The tragic story of Frida Kahlo and Diego Rivera
Arguably the most well known and documented in art history’s love story, is Mexico’s two most important artists of the 20th century, Diego Rivera and Frida Kahlo. Rivera was a painter and an activist who made use of his art to throw light on the politics of his time and also on workers’ rights in Mexico. Rivera and Kahlo began their relationship as teacher and apprentice, who were drawn close to each other because of their shared interest in communist politics, their love for painting and a mutual respect for each other’s works. They were married in 1929 and since then, Kahlo made many iconic paintings featuring her and her husband. However, their love saw a tornado of emotions, filled with fights, extramarital affairs and tragedies. They got divorced in 1940 after it was revealed that Diego was having an affair with Kahlo’s sister Cristina, only to rekindle their marriage within a year. Love seemed to have found its way back for these two artistic spirits. In 1949, Kahlo made a surrealist self-portrait ‘ Diego and I’ where she is seen shedding a tear, with an image of Rivera sitting on her forehead as a third eye. Their turbulent and tragic love inspired many of Kahlo's iconic works.
Man Ray and Lee Miller
Lee Miller was almost run over by a truck in New York and saved by publisher Conde Nast who felt that she would become a great fashion model, and before anybody knew it, she was featured on the cover of Vogue. Her beauty was intoxicating, but she was smitten by Man Ray when she spotted him at a bar on Paris’ Left Bank, the Bateau Ivre. “If he took your hand or touched you,” said Miller, “you felt an almost magnetic heat.” Miller was persistent that Ray takes her as his apprentice, his photographic assistant. From there, Miller turned into his muse and later, his lover. What happened thereafter can only be described as creative kismet. Together, the duo discovered the solarisation technique that is used to give a ghostly glowing look to photos. However, their relationship hit a hard road when Ray found Miller repurposing some of his discarded photographic negatives. They fought and Miller left, leaving Ray in complete despair. In his depression of losing his love, Ray worked on painting his love’s lost lips floating over the Paris observatory against the morning sky. Miller went on to become a remarkable WWII photojournalist and Ray kept creating art in her honour. The two met eventually after years at a party and since then, their relationship grew into a sincere friendship.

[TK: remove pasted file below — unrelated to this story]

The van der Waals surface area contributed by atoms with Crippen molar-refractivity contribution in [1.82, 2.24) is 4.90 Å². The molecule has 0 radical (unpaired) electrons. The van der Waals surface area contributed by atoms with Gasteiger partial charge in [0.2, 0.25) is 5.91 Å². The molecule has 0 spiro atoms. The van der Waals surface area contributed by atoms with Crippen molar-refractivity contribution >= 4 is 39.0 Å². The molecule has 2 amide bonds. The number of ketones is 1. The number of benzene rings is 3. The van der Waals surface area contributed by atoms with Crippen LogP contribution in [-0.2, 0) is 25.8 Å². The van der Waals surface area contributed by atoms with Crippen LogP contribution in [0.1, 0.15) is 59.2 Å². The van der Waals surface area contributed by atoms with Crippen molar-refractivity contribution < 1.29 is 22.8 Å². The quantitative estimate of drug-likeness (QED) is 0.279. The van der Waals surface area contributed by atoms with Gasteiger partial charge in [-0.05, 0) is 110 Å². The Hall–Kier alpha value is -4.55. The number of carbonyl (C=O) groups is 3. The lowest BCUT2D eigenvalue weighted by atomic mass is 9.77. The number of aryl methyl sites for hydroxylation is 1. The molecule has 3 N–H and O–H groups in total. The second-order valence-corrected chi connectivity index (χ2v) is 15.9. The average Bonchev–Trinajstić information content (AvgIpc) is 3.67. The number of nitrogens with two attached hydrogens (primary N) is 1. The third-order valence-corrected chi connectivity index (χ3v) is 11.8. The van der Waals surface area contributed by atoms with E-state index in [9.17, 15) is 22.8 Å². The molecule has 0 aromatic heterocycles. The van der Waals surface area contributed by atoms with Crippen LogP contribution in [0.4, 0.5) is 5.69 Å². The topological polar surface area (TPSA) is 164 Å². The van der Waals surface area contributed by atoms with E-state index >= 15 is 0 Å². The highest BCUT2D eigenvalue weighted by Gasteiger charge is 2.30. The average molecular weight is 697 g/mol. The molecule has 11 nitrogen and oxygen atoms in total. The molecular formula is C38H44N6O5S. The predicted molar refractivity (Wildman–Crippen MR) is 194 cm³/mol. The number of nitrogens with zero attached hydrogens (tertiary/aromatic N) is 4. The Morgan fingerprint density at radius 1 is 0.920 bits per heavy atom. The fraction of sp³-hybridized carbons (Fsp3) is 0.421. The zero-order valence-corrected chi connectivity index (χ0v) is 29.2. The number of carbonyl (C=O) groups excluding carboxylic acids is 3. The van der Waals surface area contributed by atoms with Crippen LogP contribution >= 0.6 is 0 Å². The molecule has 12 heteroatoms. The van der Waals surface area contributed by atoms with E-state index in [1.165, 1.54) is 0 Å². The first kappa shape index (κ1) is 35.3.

Love is passionate, enduring, jealous, and also persistent, and the stories of these creative souls stand proof to that. As Charles Bukowski would say, ‘ it has been a beautiful fight. Still is.’ Their creative passion gave birth to some of the most incredible art of the 20th Century. On this Valentine’s Day, a day when we celebrate love, we are remembering them to celebrate the times that are lost and the times that we look forward to.